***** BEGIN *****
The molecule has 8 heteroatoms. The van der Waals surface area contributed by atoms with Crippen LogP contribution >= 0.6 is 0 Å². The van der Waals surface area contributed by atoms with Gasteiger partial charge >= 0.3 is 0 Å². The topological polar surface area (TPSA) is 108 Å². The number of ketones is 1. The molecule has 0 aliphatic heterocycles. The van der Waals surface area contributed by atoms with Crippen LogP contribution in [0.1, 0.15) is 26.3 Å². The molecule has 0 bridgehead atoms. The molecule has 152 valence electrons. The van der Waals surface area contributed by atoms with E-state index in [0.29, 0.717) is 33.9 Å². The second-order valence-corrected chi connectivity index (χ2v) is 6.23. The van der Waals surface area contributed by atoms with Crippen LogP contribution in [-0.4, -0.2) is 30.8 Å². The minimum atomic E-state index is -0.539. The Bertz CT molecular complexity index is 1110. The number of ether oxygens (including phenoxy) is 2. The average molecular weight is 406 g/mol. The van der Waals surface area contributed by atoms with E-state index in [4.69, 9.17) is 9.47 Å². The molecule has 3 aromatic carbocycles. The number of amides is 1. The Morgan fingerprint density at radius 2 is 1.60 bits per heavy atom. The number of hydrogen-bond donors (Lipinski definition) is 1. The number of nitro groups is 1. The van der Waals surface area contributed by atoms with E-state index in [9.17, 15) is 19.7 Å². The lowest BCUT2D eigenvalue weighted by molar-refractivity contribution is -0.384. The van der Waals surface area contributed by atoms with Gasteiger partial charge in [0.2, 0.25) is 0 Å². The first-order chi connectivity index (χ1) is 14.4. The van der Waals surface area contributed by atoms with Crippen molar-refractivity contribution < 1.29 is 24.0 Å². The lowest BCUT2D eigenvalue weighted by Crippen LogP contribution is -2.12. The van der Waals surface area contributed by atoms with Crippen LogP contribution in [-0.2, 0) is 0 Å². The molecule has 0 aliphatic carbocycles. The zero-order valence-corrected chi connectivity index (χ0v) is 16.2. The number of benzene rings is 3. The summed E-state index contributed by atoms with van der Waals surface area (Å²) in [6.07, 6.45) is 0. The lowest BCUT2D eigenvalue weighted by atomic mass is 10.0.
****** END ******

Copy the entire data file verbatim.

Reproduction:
The molecule has 8 heteroatoms. The van der Waals surface area contributed by atoms with Crippen LogP contribution >= 0.6 is 0 Å². The van der Waals surface area contributed by atoms with Gasteiger partial charge >= 0.3 is 0 Å². The topological polar surface area (TPSA) is 108 Å². The number of ketones is 1. The molecule has 0 aliphatic heterocycles. The van der Waals surface area contributed by atoms with Crippen LogP contribution in [0.1, 0.15) is 26.3 Å². The molecule has 0 bridgehead atoms. The molecule has 152 valence electrons. The van der Waals surface area contributed by atoms with E-state index in [0.29, 0.717) is 33.9 Å². The second-order valence-corrected chi connectivity index (χ2v) is 6.23. The van der Waals surface area contributed by atoms with Crippen LogP contribution in [-0.4, -0.2) is 30.8 Å². The minimum atomic E-state index is -0.539. The Bertz CT molecular complexity index is 1110. The number of ether oxygens (including phenoxy) is 2. The average molecular weight is 406 g/mol. The van der Waals surface area contributed by atoms with E-state index in [4.69, 9.17) is 9.47 Å². The molecule has 3 aromatic carbocycles. The number of amides is 1. The Morgan fingerprint density at radius 2 is 1.60 bits per heavy atom. The number of hydrogen-bond donors (Lipinski definition) is 1. The number of nitro groups is 1. The van der Waals surface area contributed by atoms with E-state index in [9.17, 15) is 19.7 Å². The lowest BCUT2D eigenvalue weighted by molar-refractivity contribution is -0.384. The van der Waals surface area contributed by atoms with Gasteiger partial charge in [0.2, 0.25) is 0 Å². The first-order chi connectivity index (χ1) is 14.4. The van der Waals surface area contributed by atoms with Crippen molar-refractivity contribution < 1.29 is 24.0 Å². The lowest BCUT2D eigenvalue weighted by Crippen LogP contribution is -2.12. The van der Waals surface area contributed by atoms with Crippen LogP contribution in [-0.2, 0) is 0 Å². The molecule has 0 aliphatic carbocycles. The zero-order valence-corrected chi connectivity index (χ0v) is 16.2. The number of benzene rings is 3. The summed E-state index contributed by atoms with van der Waals surface area (Å²) in [6.07, 6.45) is 0. The lowest BCUT2D eigenvalue weighted by atomic mass is 10.0.